TV audiences got into a comfortable old habit during the 1960s. At 8 p.m., families would turn on their sets to catch "The Ed Sullivan Show" on CBS, and at 9 p.m. they'd switch over to NBC to watch Bonanza.
"Bonanza," the first network Western telecast in color, starred Lorne Greene as Ponderosa Ranch patriarch Ben Cartwright; Pernell Roberts as eldest son Adam; Dan Blocker as Hoss, and Michael Landon as the youngest son, Little Joe.
Though the series got off to a rocky start when it premiered in 1959, "Bonanza" was the No. 1 show from 1964 to 1967. It remained in the top 25 until its final season in 1973. Al Caiola's recording of Jay Livingston and Ray Evans' theme song hit No. 19 on the charts in 1961.
Two decades after "Bonanza" rode off into the sunset, it's back on the same day, same time and same station. The faces, though, aren't the same.
Bonanza: The Return stars Oscar-winner Ben Jonson as Bronc Evans, Ben's friend who takes over as owner of the Ponderosa after Ben's death. Richard Roundtree plays Bronc's foreman Jacob Briscoe. Michael Landon Jr. stars as the late Little Joe's son Benjamin, and Blocker's son, Dirk, plays an ambitious newspaper reporter. (Brian Leckner, who bears an uncanny resemblance to Dan Blocker, plays the son of Hoss."
In the new movie, the Ponderosa is in deep trouble because a scheming tycoon (Dean Stockwell) will stop at nothing to get the property for a strip-mining operation. It's up to Bronc, Jacob and Ben's grandchildren to save the ranch from destruction.
Landon and Blocker also are hosts of Back to Bonanza, a one-hour retrospective that airs Sunday at 7 p.m.
David Dortort, who created the original series, is the executive producer of both new projects. He believes the time is right for a series of "Bonanza" movies. "We've been receiving letters from people around the country, even different parts of the world, telling us" they want "Bonanza," Dortort says.
"Maybe what television is lacking is a warm, upbeat, wholesome family-oriented show. Maybe there's a chance that 'Bonanza' can come back because that's essentially what we were."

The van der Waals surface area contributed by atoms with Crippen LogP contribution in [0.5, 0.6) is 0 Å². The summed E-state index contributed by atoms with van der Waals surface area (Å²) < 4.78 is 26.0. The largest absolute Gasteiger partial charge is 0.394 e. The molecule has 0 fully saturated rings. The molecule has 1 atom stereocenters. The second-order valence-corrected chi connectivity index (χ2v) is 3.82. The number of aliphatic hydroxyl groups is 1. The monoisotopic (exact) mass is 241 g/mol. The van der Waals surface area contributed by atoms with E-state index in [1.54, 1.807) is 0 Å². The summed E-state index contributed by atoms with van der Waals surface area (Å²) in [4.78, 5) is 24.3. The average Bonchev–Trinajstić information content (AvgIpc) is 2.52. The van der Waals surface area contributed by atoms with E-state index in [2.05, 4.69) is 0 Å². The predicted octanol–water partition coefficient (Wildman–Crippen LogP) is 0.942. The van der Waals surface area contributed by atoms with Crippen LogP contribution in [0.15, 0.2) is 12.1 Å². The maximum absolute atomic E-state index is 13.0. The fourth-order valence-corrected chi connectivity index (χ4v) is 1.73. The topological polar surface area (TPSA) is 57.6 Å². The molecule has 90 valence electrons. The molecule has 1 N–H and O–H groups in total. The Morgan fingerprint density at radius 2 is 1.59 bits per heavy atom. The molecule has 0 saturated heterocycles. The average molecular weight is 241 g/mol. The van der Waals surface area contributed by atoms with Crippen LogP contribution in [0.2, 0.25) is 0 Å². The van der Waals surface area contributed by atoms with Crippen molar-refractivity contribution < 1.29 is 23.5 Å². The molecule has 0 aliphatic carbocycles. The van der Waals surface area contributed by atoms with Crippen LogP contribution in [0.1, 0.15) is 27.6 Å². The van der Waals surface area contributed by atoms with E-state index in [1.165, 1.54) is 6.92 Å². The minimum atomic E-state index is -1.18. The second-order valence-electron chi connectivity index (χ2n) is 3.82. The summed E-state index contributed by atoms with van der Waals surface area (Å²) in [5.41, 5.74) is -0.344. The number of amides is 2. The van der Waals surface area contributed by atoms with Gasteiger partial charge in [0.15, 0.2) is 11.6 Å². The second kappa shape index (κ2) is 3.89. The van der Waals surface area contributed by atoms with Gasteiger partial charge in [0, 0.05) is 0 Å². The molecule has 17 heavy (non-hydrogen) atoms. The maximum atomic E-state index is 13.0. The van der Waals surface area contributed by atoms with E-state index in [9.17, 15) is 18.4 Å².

Johnson ("The Last Picture Show") agrees with Dortort. "What we're trying to do is bring something decent back to the screen," says Johnson, who appeared on several "Bonanza" episodes. "There's been so much trash the last few years that it's just embarrassing. I hate to tell anybody I am in the business with some of the things they put on the screen. They have some hippie up there using four-letter words. That makes me mad."
Dortort's model for "Bonanza" was the legend of King Arthur and Knights of the Round Table. "I thought, what an opportunity to take the myth of the West and instead of turning it into a gunfighter story, why don't I do something like Camelot, a magic place high in the Sierras ... a family that sinks their roots and fights for their land and offers sanctuary to the unfortunate. Apparently, that message was picked up all over the world."
Making "Bonanza: The Return" was fun for Blocker, though he didn't feel any great emotional tug. "My dad totally separated his work from his life," Blocker says. He fondly remembers visiting his late father on the set as a youngster.
"It was a way to spend time with him," Blocker recalls. "It was a joy. It was cowboys and Indians."
His father, though, "didn't take himself as a celebrity seriously. He started out as a high school teacher and as much as he loved his work, very little time ever went by that he didn't think, 'I don't know. Maybe I made a mistake. Maybe I should have stayed a school teacher.' "
Landon, 29, also has fond memories of watching his father, who died in 1991 after battling cancer, at work on the Ponderosa. "It was more of a dream than specific events," Landon says. "What I definitely remember was shaking hands with Dan Blocker. He had paws on him. I remember shaking hands with him and looking down and my hand was completely gone. It just disappeared."
The actor-director feels "The Return" captures the spirit of the original series. "I think it's driven by the camaraderie and relationships between the family members," Landon says. "What was nice about the shoot is that there really was that camaraderie. Sure, it was a job, but it was more than that.
"There were a lot of guys working on the shoot that date back to the original 'Bonanza.' They ended up going off with my father to 'Little House on the Prairie' and 'Highway to Heaven.' I knew a lot of these guys."
Still, Landon quietly adds, "the part that was somewhat strange was that the main man was not there--my father. It was kind of the missing piece. But I think he would be happy. It's a dream come true for me to be able to do something like this. It was an absolute blast."
"Back to Bonanza" airs Sunday at 7 p.m. on NBC; "Bonanza: The Return" airs Sunday at 9 p.m. on NBC; repeats of "Bonanza" air weekdays at 3 p.m. on KTTY; 7 p.m. on KDOC and 11 p.m. on the Family Channel; Saturdays at 5 a.m. on TBS and 2 and 11 p.m. on the Family Channel.